When using remote facilities, such as those described in this recipe, you should ensure that you are both familiar with and comply with any obligations which they impose on you, such as correct acknowledgement of the use of data or services etc.
This recipe demonstrates how to retrieve an image of a specified region of sky from a remote archive and to overlay it with objects extracted from a remote catalogue. In both cases the data are retrieved via the Internet. As an example a region centered on the galaxy NGC 1275 will be used. Recall that the J2000 coordinates of this galaxy are:
A region will be extracted from the on-line version of the DSS (Digitised Sky Survey)9 at ESO. The DSS is a photographic survey which covers the entire sky. It was constructed by the Space Telescope Science Institute (STScI) by digitising and combining surveys conducted with the Palomar and UK Schmidt telescopes (a UK mirror10 is available as part of the LEDAS data archive service at the Department of Physics and Astronomy, University of Leicester). The DSS image will then be overlaid with objects extracted from the USNO11 PMM astrometric catalogue.
The SuperCOSMOS image surveys12 also available from GAIA return images which have catalogues of objects detected in the images already attached and so combine the two stages into one operation. However, the SuperCOSMOS surveys currently only cover the sky south of Declination .
If the coordinates of your target region or object are not for epoch and equinox J2000 then you should convert them to this system. COCO (see SUN/56) is available for this purpose. Though the target coordinates can be converted within GAIA it is probably better to convert them prior to starting it.
The ampersand (‘
&’) is simply to run GAIA as a detached process, so that you can continue to
issue Unix commands from the command line. After a few moments the main GAIA window
A window similar to Figure 3 and titled Digitized Sky at ESO (1) should appear; it allows you to specify the region of sky to be retrieved.
ngc 1275’ (any embedded spaces are ignored).
In the present example the values required are:
When the values are set, click on the Get Image button. After a few moments the retrieved image should be displayed in the main GAIA window. A small window entitled ‘FITS HDUs (1)’ may also appear. Click on Close to close this window. Then click on Close to close the Digitized Sky at ESO (1) window.
.fits’ or ‘
For example, click on the View menu and select the Colors… option. A panel will appear. Set:
Then click on the Close button. Set the magnification by clicking on the Scale: button (in the bottom left of the control panel in the centre top of the window) and setting it to 2x.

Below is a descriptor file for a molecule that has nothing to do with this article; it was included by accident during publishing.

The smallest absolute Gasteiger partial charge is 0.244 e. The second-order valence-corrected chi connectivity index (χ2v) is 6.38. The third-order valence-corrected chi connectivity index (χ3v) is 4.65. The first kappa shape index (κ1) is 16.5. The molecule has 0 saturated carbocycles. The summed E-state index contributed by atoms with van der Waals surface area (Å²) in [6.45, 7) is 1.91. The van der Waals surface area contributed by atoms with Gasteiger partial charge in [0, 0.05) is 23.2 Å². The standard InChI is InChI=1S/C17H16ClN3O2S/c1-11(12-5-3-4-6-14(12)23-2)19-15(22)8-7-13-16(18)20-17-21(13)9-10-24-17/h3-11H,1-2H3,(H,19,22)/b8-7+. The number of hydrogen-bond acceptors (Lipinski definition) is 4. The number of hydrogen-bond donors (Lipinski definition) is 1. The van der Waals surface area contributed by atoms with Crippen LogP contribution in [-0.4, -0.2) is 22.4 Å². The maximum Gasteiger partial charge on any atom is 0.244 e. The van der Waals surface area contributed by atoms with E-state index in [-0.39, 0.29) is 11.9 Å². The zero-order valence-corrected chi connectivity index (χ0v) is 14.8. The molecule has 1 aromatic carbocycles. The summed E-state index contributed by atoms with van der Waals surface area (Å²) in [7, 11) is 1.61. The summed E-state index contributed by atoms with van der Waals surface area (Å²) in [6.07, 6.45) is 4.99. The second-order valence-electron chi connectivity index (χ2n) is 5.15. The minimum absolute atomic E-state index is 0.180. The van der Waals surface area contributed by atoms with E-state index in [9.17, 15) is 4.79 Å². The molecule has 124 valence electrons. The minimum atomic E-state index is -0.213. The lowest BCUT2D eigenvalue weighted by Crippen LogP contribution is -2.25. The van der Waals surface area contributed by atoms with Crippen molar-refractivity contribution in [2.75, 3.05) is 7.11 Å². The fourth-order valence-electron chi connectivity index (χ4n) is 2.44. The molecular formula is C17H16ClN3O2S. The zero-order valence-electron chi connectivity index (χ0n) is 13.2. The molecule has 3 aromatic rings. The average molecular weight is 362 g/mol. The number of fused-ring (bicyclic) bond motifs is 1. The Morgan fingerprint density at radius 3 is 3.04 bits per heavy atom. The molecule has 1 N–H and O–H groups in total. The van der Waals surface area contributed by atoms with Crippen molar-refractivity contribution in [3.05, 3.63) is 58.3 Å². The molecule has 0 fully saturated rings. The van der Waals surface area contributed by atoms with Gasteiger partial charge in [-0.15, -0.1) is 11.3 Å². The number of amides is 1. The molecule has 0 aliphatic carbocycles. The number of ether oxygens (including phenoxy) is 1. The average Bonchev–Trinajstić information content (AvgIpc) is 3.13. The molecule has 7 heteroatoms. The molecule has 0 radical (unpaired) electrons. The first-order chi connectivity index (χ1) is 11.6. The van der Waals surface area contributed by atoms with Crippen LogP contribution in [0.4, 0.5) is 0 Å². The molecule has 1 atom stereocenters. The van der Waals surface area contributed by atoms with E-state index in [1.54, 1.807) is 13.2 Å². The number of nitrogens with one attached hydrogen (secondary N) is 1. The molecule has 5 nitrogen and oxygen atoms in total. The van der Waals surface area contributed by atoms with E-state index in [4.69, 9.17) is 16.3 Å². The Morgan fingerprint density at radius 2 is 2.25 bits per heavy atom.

The display should now look something like Figure 4, which is a a reasonable approximation to the appearance of the original photographic plate.
First click on the Data-Servers menu, towards the right of the menu-bar at the top of the main window. Choose the Catalogs option and then USNO at ESO from amongst the list of catalogues (it will probably be towards the bottom of the list). If USNO at ESO is not amongst the choices offered then see Section 9.1, below.
A window similar to Figure 5 and titled USNO at ESO (1) should appear; it allows you to retrieve objects from the catalogue. The central position and minimum and maximum radius should be already filled in (the values have been obtained from the two-dimensional image). The ‘Brightest (min):’ and ‘Faintest (max):’ boxes allow these quantities to be set, if desired. However, in the present example they can be left blank, and all the objects in the PMM which overlay the image will be selected.
Simply click on the Search button (in the bottom left of the window). After a couple of moments the selected objects are listed in the Search Results box and overlaid on the image in the main window.
A useful feature for identifying objects in the list with the corresponding plotted symbol is that if you position the cursor over either a plot symbol or a row in the table and click with the left mouse button the corresponding row and plot symbol are highlighted.
To save the selected objects as a text file click on the File menu in the USNO at ESO (1) window (the leftmost item in its menu-bar) and choose either Save as… or Print…. In both cases a window will appear which allows you to save the list. Note that though both options produce text files they are in different formats.
If you choose the Save as… option the catalogue of objects will be saved as a file. The format in which this catalogue is saved depends on the file-type specified at the end of the file-name (see Section 4.2). Catalogues saved in the FITS tables, TST or STL formats can subsequently be imported into CURSA (see SUN/190) which provides additional catalogue manipulation facilities.
When you have finished click the Close button to close the USNO at ESO (1) window.
It is possible to configure the set of catalogues and sky surveys which GAIA can access, though the
details are not germane here. However, if the Digitized Sky at ESO survey or USNO at ESO
catalogue do not appear in the lists of Image Servers and Catalogs respectively then the most
likely reason is that the default list of catalogues and surveys has been substituted with one
which does not include them. The simplest way to restore access is to revert to using the
default list. GAIA configuration files are kept in subdirectory
.skycat of your top level
directory. To restore the default catalogues and surveys you should delete (or rename)
and then restart GAIA.
Access to the World Wide Web at your site may be restricted (by a firewall or maybe just by policy), so that it is only available through a ‘web cache’ or proxy server. If you are in this situation you will need to configure GAIA so that its remote catalogue access will work. Proceed as follows.